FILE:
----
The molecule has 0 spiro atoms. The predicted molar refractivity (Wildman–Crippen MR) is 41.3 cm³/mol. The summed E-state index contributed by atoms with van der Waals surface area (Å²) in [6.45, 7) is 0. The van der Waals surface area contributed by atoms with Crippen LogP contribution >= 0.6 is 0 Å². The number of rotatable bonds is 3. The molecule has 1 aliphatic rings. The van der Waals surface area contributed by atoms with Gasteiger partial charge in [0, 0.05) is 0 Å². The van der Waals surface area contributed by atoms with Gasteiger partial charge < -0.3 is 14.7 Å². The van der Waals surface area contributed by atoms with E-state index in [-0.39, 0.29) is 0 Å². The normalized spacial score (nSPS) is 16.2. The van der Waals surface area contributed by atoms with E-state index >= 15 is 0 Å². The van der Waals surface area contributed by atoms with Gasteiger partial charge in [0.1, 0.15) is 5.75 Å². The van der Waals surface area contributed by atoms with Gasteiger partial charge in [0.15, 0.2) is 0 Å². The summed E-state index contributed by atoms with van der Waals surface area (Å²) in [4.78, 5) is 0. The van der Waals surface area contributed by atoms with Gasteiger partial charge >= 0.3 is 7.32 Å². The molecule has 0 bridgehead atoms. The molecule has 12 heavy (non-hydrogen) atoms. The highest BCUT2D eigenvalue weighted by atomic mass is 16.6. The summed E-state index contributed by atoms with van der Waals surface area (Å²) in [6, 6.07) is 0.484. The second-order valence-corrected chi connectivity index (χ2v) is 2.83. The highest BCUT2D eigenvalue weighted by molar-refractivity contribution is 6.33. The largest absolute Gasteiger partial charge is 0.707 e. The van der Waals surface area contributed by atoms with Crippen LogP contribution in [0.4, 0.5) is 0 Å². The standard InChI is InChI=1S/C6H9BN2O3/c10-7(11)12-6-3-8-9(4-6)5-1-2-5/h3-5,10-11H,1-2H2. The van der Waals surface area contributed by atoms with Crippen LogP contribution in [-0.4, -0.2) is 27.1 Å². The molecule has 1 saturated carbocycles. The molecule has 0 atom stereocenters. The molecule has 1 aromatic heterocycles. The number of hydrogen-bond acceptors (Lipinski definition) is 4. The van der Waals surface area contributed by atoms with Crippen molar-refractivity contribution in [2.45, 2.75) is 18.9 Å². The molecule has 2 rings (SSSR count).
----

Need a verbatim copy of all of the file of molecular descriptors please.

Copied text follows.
The molecule has 0 spiro atoms. The predicted molar refractivity (Wildman–Crippen MR) is 41.3 cm³/mol. The summed E-state index contributed by atoms with van der Waals surface area (Å²) in [6.45, 7) is 0. The van der Waals surface area contributed by atoms with Crippen LogP contribution >= 0.6 is 0 Å². The number of rotatable bonds is 3. The molecule has 1 aliphatic rings. The van der Waals surface area contributed by atoms with Gasteiger partial charge in [0, 0.05) is 0 Å². The van der Waals surface area contributed by atoms with Gasteiger partial charge < -0.3 is 14.7 Å². The van der Waals surface area contributed by atoms with E-state index in [-0.39, 0.29) is 0 Å². The normalized spacial score (nSPS) is 16.2. The van der Waals surface area contributed by atoms with E-state index >= 15 is 0 Å². The van der Waals surface area contributed by atoms with Gasteiger partial charge in [0.1, 0.15) is 5.75 Å². The van der Waals surface area contributed by atoms with Gasteiger partial charge in [0.15, 0.2) is 0 Å². The summed E-state index contributed by atoms with van der Waals surface area (Å²) in [4.78, 5) is 0. The van der Waals surface area contributed by atoms with Gasteiger partial charge >= 0.3 is 7.32 Å². The molecule has 0 bridgehead atoms. The molecule has 12 heavy (non-hydrogen) atoms. The highest BCUT2D eigenvalue weighted by atomic mass is 16.6. The summed E-state index contributed by atoms with van der Waals surface area (Å²) in [6, 6.07) is 0.484. The second-order valence-corrected chi connectivity index (χ2v) is 2.83. The highest BCUT2D eigenvalue weighted by molar-refractivity contribution is 6.33. The largest absolute Gasteiger partial charge is 0.707 e. The van der Waals surface area contributed by atoms with Crippen LogP contribution in [0.4, 0.5) is 0 Å². The standard InChI is InChI=1S/C6H9BN2O3/c10-7(11)12-6-3-8-9(4-6)5-1-2-5/h3-5,10-11H,1-2H2. The van der Waals surface area contributed by atoms with Crippen LogP contribution in [-0.4, -0.2) is 27.1 Å². The molecule has 1 saturated carbocycles. The molecule has 0 atom stereocenters. The molecule has 1 aromatic heterocycles. The number of hydrogen-bond acceptors (Lipinski definition) is 4. The van der Waals surface area contributed by atoms with Crippen molar-refractivity contribution in [2.45, 2.75) is 18.9 Å². The molecule has 2 rings (SSSR count).